If people are aware of this, what if someone finds the variations, and modifies the document and then leaks it, framing someone else for the leak?

You would have to be in possession of the index of which unique modification correlates with which person or group it was distributed to, which is usually knowledge only held by the creators of the salted documents.

Not necessarily. You don't need to randomly change the structure of the memo. You just need to leak a version of the memo that someone else received. It's not that hard to believe that someone would leave their account unattended for a moment.

> (it seems unlikely that all ~135,000 would) but it doesn't seem like it would take very many slight differences like this to be able to generate a unique version of this memo for each viewer.

18 differences would cover it. A few less people and they could get away with 17, which would yield 131072 combinations.

That's assuming each combination is binary, if they have more variations you'd need less, of course.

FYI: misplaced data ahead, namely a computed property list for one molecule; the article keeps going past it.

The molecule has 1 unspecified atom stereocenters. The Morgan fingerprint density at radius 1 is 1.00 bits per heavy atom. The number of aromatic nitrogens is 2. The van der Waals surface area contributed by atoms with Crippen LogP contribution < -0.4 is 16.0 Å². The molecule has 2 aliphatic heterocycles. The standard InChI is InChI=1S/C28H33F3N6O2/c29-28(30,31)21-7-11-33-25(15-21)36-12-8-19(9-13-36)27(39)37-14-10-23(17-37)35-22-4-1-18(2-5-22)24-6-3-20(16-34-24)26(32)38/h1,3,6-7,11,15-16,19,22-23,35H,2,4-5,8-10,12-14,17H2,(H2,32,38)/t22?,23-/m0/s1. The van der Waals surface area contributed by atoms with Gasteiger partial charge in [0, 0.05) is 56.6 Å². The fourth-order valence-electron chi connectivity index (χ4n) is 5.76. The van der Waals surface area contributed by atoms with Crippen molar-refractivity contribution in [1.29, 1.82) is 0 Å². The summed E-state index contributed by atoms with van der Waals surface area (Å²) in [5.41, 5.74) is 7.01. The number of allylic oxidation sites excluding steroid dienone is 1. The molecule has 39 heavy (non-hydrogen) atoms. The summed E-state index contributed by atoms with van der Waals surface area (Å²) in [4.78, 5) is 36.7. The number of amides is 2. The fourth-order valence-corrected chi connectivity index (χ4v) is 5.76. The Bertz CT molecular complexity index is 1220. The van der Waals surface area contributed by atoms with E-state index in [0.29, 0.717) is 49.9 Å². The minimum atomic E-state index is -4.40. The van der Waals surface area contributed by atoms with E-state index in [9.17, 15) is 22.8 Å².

There was a somewhat interesting ELI5 on Reddit the other day about leaked films, with people on the production and distrubution side explaining how things work so that leaks are prevented.

Here are a few of the interesting bits:

Watermarks https://www.reddit.com/r/explainlikeimfive/comments/86rkbq/e...

NDAs https://www.reddit.com/r/explainlikeimfive/comments/86rkbq/e...

Splitting films in reels https://www.reddit.com/r/explainlikeimfive/comments/86rkbq/e...

Tom Clancy called it the Canary Trap. Each document had very slight differences, and were tracked to each recipient so leaks could be found.

Thanks, that's the first time I've heard the term.

Apparently Elon Musk tried this same technique at Tesla but "it backfired hilariously on the brilliant entrepreneur" [0,1]. According to Wikipedia [0]:

> After a series of leaks at Tesla Motors in 2008, CEO Elon Musk reportedly sent slightly different versions of an e-mail to each employee in an attempt to reveal potential leakers. The e-mail was disguised as a request to employees to sign a new non-disclosure agreement.

[0]: https://en.wikipedia.org/wiki/Canary_trap#Known_canary_trap_...

[1]: https://web.archive.org/web/20131020092330/http://gawker.com...

Also commonly used in digital watermarks: each copy has an unique variation.

See also inserting zero-width characters in text that don't show when you copy and paste: https://medium.com/@umpox/be-careful-what-you-copy-invisibly...

zero width is a good idea as engineers are less likely to leak info as they livelihood is affected by them, unless they are already trying to jump ship.

I wouldn’t be surprised if you were right.